Selected Article
Title Companies Hire Undercover Buyers To Rate Service
Date Published 11/07/2003
Author NBC

They may look like regular shoppers, but they're looking for information and putting stores and restaurants to the test. And you could become one of the secret shoppers being paid to buy on the sly.

Dan Davis looks like an ordinary customer, but when you see him shopping, he's really on a mystery mission to rate customer service.

"I've got to say, I've been just about everywhere in America, doing the most amazing things for these guys," Davis said.

Companies hire people like Davis to give them a peek at their customer service, and it's an exploding industry.

North Richland Hills-based Shadow Agency employs Davis, supplying him and other secret shoppers with hidden cameras.

"It's kind of like an athlete watching game film. They get a copy of what we do back, and then they're able to watch it and kind of analyze it to see what they did right and what they can improve on," Davis said.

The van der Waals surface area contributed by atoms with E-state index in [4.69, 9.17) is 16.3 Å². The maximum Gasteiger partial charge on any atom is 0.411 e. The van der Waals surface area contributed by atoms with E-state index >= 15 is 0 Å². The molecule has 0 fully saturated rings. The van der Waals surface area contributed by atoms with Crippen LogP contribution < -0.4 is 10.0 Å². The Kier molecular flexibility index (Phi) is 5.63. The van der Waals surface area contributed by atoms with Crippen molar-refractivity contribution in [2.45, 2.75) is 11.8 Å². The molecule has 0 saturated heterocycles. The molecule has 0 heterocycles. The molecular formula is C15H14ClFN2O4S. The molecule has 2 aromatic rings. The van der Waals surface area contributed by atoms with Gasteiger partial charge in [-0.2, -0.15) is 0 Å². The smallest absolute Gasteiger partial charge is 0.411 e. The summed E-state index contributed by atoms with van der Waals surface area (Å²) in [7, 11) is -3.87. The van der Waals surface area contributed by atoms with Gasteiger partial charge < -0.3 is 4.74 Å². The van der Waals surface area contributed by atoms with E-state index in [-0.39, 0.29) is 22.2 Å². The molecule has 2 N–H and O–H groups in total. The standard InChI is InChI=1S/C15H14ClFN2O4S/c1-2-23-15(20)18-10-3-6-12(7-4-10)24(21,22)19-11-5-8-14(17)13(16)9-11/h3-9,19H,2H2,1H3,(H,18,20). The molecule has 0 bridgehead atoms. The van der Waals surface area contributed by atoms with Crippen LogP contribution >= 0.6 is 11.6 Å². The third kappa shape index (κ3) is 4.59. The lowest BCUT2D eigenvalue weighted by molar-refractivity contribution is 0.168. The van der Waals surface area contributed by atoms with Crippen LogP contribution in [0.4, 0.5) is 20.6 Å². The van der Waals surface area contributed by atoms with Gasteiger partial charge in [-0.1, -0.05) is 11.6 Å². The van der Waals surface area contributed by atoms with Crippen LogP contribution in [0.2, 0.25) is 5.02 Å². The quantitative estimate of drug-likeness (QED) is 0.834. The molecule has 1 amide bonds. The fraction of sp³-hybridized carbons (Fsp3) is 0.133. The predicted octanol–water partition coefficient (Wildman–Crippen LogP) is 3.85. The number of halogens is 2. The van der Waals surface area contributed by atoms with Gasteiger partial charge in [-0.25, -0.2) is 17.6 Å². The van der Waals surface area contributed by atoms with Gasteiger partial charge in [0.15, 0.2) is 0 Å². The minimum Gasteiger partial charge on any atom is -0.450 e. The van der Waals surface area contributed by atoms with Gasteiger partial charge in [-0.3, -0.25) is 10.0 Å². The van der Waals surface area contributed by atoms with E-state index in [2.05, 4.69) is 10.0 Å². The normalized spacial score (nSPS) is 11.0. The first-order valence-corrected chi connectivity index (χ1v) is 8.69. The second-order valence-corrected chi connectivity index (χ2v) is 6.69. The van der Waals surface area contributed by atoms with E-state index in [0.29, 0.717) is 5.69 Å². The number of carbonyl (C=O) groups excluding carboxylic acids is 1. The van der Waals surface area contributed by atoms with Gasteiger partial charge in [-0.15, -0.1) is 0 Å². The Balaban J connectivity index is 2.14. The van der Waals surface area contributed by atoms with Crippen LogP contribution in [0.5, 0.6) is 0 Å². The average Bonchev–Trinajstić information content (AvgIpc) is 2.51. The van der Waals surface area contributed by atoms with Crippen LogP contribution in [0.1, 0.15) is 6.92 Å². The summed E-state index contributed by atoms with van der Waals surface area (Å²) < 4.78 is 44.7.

Vickie Henry has been running Dallas-based Feedback Plus since the mid-80s.

"We never want mystery shopping to look like Big Brother spying on you," Henry said.

Her shoppers look for first impressions, all the way to closing the sale, and then fill out an online report about their experience.

The reports are a valued tool at Three Forks restaurant.

"For us, being a steak house and being along here on the toll way with so much competition here, it's very crucial to see what you might need to improve," restaurant manager Chris Vogeli said.

Henry's shoppers make an average of $12 an hour, but different companies pay different amounts.

The bottom line is that mystery shoppers eat free meals and get paid to shop.

"Who doesn't like to shop? I think maybe, as a male, I may be the exception," Davis said. "But I love to shop. And it's just so fun to be in an environment where you can go in and just be interested in all different types of products."